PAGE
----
The Death of Kevin Flores Is a Complete and Total Failure of Our Vehicle Regulation System

The driver who killed Flores, 13, lacked a valid license, but the oil truck company operating out of his Suffolk County home is in good standing with U.S. DOT.

Kevin Flores. Photo: GoFundMe
Kevin Flores. Photo: GoFundMe

On Friday, Philip Monfoletto drove an oil tanker over Kevin Flores, 13, who was riding his bike on Lewis Avenue in Bed-Stuy, ending the child’s life.

The fatal crash was a failure of both street design and a vehicle regulation system that allowed Monfoletto to operate an incredibly dangerous machine without the proper credentials.

Monfoletto lacked a valid license to operate the truck, according to police. But the company that owns the vehicle, M & M Oil, is in good standing with the Federal Motor Carrier Safety Administration. M & M is an owner-operated company with a single vehicle, and Monfoletto is listed as the contact with FMCSA. The company is also registered at Monfoletto’s home address in Suffolk County, according to Newsday.

Flores was riding on Lewis Avenue in Bedford-Stuyvesant at around 5:45 p.m. when Philip Monfoletto hit him with a Mac tanker truck while turning right onto Jefferson Avenue.

Monfoletto, 28, has seven license suspensions, according to the Daily News, and was caught driving with a suspended license as recently as last month. “He knew he was driving with a suspended license, but he works for an oil company delivering oil,” Monfoletto’s lawyer said at his Saturday court appearance, the News reported.

Streetsblog has a query in with New York State DOT about how Monfoletto was able to continue operating a commercial oil truck business despite his history of license suspensions.

Lewis Avenue at Jefferson Avenue is a one-way street that has two lanes for parked cars but no protection for people on bikes. Sixteen people were injured in crashes at the intersection from 2009 through 2017, according to city data.

Lewis Avenue at Jefferson Avenue. Photo: Google Maps
Lewis Avenue at Jefferson Avenue. Photo: Google Maps

Flores, who lived in Ridgewood, sustained a fractured skull and injuries to his torso and legs, reports said. He was pronounced dead at Interfaith Hospital. A memorial page to raise money for his family described Flores as an aspiring artist and architect.

Motorists have killed no fewer than 22 children age 14 and under since the 2014 launch of the city’s Vision Zero program, according to crash data tracked by Streetsblog.

Though the perpetrator has a record of license suspensions and ended someone’s life, District Attorney Eric Gonzalez filed the same charge that applies when an unlicensed driver commits a minor traffic infraction.

“The defendant had absolutely no business behind the wheel,” Gonzalez ADA Matt Bennett said Saturday.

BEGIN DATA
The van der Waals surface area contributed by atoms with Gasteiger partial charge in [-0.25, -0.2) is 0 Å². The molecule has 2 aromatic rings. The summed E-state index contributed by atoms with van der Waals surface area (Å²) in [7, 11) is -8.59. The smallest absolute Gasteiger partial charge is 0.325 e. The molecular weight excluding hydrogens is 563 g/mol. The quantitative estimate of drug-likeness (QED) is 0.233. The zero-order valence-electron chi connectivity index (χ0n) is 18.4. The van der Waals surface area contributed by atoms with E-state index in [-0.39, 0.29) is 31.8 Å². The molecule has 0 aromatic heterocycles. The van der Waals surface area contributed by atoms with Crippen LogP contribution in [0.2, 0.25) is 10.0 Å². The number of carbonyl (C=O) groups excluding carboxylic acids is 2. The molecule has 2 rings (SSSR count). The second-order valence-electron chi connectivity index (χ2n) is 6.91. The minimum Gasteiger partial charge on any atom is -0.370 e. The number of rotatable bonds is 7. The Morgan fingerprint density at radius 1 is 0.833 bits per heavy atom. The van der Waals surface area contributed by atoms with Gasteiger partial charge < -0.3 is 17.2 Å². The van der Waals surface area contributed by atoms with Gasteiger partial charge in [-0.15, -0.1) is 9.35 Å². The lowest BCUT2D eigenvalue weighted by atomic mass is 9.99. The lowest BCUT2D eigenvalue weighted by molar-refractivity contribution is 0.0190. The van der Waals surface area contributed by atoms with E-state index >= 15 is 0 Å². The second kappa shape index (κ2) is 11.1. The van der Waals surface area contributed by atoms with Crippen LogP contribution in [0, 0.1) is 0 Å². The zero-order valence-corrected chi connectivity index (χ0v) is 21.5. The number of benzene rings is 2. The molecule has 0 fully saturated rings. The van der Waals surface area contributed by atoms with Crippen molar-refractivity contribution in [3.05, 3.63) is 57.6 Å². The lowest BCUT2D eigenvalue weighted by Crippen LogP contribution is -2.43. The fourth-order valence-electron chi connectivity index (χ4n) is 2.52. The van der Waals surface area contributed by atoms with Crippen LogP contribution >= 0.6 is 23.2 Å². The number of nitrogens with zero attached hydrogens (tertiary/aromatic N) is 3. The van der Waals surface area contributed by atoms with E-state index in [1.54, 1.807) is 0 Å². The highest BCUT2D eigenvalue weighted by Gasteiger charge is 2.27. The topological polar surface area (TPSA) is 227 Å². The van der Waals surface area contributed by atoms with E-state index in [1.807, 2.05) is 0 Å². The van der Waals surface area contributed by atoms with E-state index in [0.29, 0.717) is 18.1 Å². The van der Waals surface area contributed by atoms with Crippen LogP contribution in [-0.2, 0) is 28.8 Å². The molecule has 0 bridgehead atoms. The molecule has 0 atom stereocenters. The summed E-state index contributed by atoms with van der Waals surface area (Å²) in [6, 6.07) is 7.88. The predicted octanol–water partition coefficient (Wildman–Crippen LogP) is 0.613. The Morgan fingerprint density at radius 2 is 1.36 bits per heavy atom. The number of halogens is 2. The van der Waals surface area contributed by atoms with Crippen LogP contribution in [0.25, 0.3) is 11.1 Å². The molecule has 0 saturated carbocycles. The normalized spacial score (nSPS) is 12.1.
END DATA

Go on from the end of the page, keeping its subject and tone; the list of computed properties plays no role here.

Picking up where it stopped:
But Gonzalez filed a top charge of third degree aggravated unlicensed operation — the same charge Monfoletto could have received if police had, for example, stopped him for turning without a signal. Third degree aggravated unlicensed operation is an unclassified misdemeanor — the least severe misdemeanor category — and has a maximum penalty of 30 days in jail and a $500 fine, though lighter sentences are the norm, even when the driver kills someone.

Gonzalez filed no charges against Monfoletto for the act of killing Kevin Flores.

Monfoletto was held on $2,500 bond, according to court records. His next court appearance is scheduled for March.

On Sunday, Brooklyn Borough President Eric Adams called for penalties against companies that employ unlicensed drivers, and more serious consequences for people who drive while unlicensed.

Flores was struck in the 81st Precinct, and in the City Council district represented by Robert Cornegy.

  • Joe R.

    Not uncommon for companies to have unlicensed drivers. I worked for about a year at a place where that was the rule rather than the exception. They had even asked me to drive a few times but I refused. I don’t think their vehicles had insurance or valid plates, either.

    That said, licenses don’t replace eyes and ears. I lot of licensed drivers can’t drive their way out of a paper bag. I think it’s more important to get people off the road who demonstrate they’re incapable of driving, whether or not they have a license. Maybe we need to chip people and have ignition interlocks. If the state says you can’t drive, they deactivate your chip and any vehicle you try to drive won’t even start. It’s pretty clear we can’t depend upon companies or individuals voluntarily complying with licensing laws.

  • MasonEagle

    I’ve said it before and I’ll say it again but until a politician, DA, high ranking police official or friends or relative of the above are killed by one of these worthless pieces of inhuman dog excrement, we’ll see no change in the way they prosecute these murderers. So we’re left with wishing death upon these people, on the basis that it’s required to make our streets safer and save future lives.

  • bggb

    Not even.

    DA Alan Dershowitz’s sister in law was tragically killed on a bike and it resulted in no major changes.

  • van_vlissingen

    To my knowledge Dershowitz was never a DA.

  • qrt145